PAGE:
Child amputee support exists, and it’s something of which you should take advantage. For many families, outside support is essential to helping your child navigate this road. In addition to leaning on your friends and family for support during this transition, it’s important that you seek professional help from other groups such as the Amputee Coalition of America (ACA) or the Association of Children’s Prosthetic-Orthotic Clinics (ACPOC). There are likely local amputee support groups that your child can join. Consider purchasing children’s storybooks or coloring books that cover limb loss so they can better resonate with other characters. 

Remember to Take Care of Yourself

Limb Loss Community

Children amputee scenarios can take a toll on the entire family. It’s important that you are doing your best to take care of your child but also yourself. Always remember that your reactions and your attitude will set the tone for how your child interprets the situation. 

If you are panicked, overwhelmed, and overly emotional, your child will pick up on this energy and mimic it. Instead, take the time to process your emotions in public and show a brave face to your child. This could mean finding solace with your spouse or a friend who can help talk you through how you’re feeling and give you the strength and support you need to navigate this scenario. 

Make Sure Your Prosthetist Is Always In the Picture

Another integral part of helping a child cope with amputation is finding the right prosthetist to assist you in this transition. Professionals can play a large role in this adjustment period and your child will likely look up to them the most during this time. The right prosthetist can give your child all of the information they need as well as advice and success stories to encourage them.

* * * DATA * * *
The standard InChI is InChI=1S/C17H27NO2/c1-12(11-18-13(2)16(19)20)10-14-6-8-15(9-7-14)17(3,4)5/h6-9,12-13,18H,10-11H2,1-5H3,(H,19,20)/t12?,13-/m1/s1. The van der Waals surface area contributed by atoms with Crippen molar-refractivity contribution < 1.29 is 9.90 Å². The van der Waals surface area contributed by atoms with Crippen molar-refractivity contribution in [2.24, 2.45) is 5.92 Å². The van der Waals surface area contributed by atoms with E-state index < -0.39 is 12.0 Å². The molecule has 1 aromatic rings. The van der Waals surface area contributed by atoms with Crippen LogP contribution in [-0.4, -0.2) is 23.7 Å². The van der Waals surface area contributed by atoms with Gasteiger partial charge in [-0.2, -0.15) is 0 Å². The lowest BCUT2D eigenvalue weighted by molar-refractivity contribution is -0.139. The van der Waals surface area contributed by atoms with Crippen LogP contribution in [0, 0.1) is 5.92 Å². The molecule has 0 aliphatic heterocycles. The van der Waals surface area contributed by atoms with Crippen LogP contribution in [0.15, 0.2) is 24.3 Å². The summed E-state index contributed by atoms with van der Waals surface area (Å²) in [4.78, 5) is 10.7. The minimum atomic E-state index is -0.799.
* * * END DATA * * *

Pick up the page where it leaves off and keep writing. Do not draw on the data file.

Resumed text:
Always remember that your prosthetist is more than someone who helps your child adjust to an artificial limb, but they are also there for moral and emotional support as they truly understand what your child is experiencing. They have seen and helped children who are in the same position as your child so they know how to help. 

Celebrate

Raising a child with amputation is a beautiful process that will teach you many things about your child and yourself. Your child is unique and their prosthesis will become an extension of them. You can encourage them to add personalization to their prosthesis to make them their own. For example, you can add images of their favorite movie or cartoon characters to make them excited about wearing them. You can also have them select their color and design so they feel more involved in the process. 

Conclusion

Despite its challenges, you will soon learn to embrace the beauty and positives that come with raising a child who has experienced limb loss. Our compassionate team at PrimeCare Prosthetics & Orthotics is here to help you through this transition and help you adjust to a new normal. If you’re looking for additional information or guidance or you’re ready to schedule an appointment, please contact us today!

Request an Evaluation

If you have questions or you are ready to talk about prosthetic options, feel free to schedule a consultation at our clinic.

A grandfather with a prosthesis walks with his grandchildren.